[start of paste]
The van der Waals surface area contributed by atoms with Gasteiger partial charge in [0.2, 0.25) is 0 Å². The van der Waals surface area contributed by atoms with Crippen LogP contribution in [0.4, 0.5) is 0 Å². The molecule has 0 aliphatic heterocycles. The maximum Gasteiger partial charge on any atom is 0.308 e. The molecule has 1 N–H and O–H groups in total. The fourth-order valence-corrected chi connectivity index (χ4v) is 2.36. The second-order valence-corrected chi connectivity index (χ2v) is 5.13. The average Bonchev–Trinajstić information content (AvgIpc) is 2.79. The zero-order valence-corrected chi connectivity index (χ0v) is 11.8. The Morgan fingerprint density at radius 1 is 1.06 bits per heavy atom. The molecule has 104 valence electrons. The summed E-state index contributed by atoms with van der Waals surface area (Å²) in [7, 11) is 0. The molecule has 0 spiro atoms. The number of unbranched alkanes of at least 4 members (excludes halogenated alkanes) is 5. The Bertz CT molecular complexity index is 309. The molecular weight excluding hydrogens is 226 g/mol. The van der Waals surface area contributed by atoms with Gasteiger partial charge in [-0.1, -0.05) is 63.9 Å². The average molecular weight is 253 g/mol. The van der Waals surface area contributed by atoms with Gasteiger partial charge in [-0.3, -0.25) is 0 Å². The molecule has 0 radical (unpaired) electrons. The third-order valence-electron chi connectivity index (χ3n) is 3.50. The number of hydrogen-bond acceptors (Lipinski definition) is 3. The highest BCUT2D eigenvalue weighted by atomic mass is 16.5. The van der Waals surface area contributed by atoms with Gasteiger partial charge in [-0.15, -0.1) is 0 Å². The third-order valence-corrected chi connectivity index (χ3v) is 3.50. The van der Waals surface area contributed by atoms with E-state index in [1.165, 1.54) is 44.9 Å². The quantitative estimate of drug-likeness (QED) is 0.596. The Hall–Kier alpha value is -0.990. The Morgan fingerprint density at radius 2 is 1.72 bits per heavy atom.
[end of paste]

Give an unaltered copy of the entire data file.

The van der Waals surface area contributed by atoms with Gasteiger partial charge in [0.2, 0.25) is 0 Å². The van der Waals surface area contributed by atoms with Crippen LogP contribution in [0.4, 0.5) is 0 Å². The molecule has 0 aliphatic heterocycles. The maximum Gasteiger partial charge on any atom is 0.308 e. The molecule has 1 N–H and O–H groups in total. The fourth-order valence-corrected chi connectivity index (χ4v) is 2.36. The second-order valence-corrected chi connectivity index (χ2v) is 5.13. The average Bonchev–Trinajstić information content (AvgIpc) is 2.79. The zero-order valence-corrected chi connectivity index (χ0v) is 11.8. The Morgan fingerprint density at radius 1 is 1.06 bits per heavy atom. The molecule has 104 valence electrons. The summed E-state index contributed by atoms with van der Waals surface area (Å²) in [7, 11) is 0. The molecule has 0 spiro atoms. The number of unbranched alkanes of at least 4 members (excludes halogenated alkanes) is 5. The Bertz CT molecular complexity index is 309. The molecular weight excluding hydrogens is 226 g/mol. The van der Waals surface area contributed by atoms with Gasteiger partial charge in [-0.1, -0.05) is 63.9 Å². The average molecular weight is 253 g/mol. The van der Waals surface area contributed by atoms with Gasteiger partial charge in [-0.3, -0.25) is 0 Å². The molecule has 0 radical (unpaired) electrons. The third-order valence-electron chi connectivity index (χ3n) is 3.50. The number of hydrogen-bond acceptors (Lipinski definition) is 3. The highest BCUT2D eigenvalue weighted by atomic mass is 16.5. The van der Waals surface area contributed by atoms with Gasteiger partial charge in [-0.15, -0.1) is 0 Å². The third-order valence-corrected chi connectivity index (χ3v) is 3.50. The van der Waals surface area contributed by atoms with E-state index in [1.165, 1.54) is 44.9 Å². The quantitative estimate of drug-likeness (QED) is 0.596. The Hall–Kier alpha value is -0.990. The Morgan fingerprint density at radius 2 is 1.72 bits per heavy atom.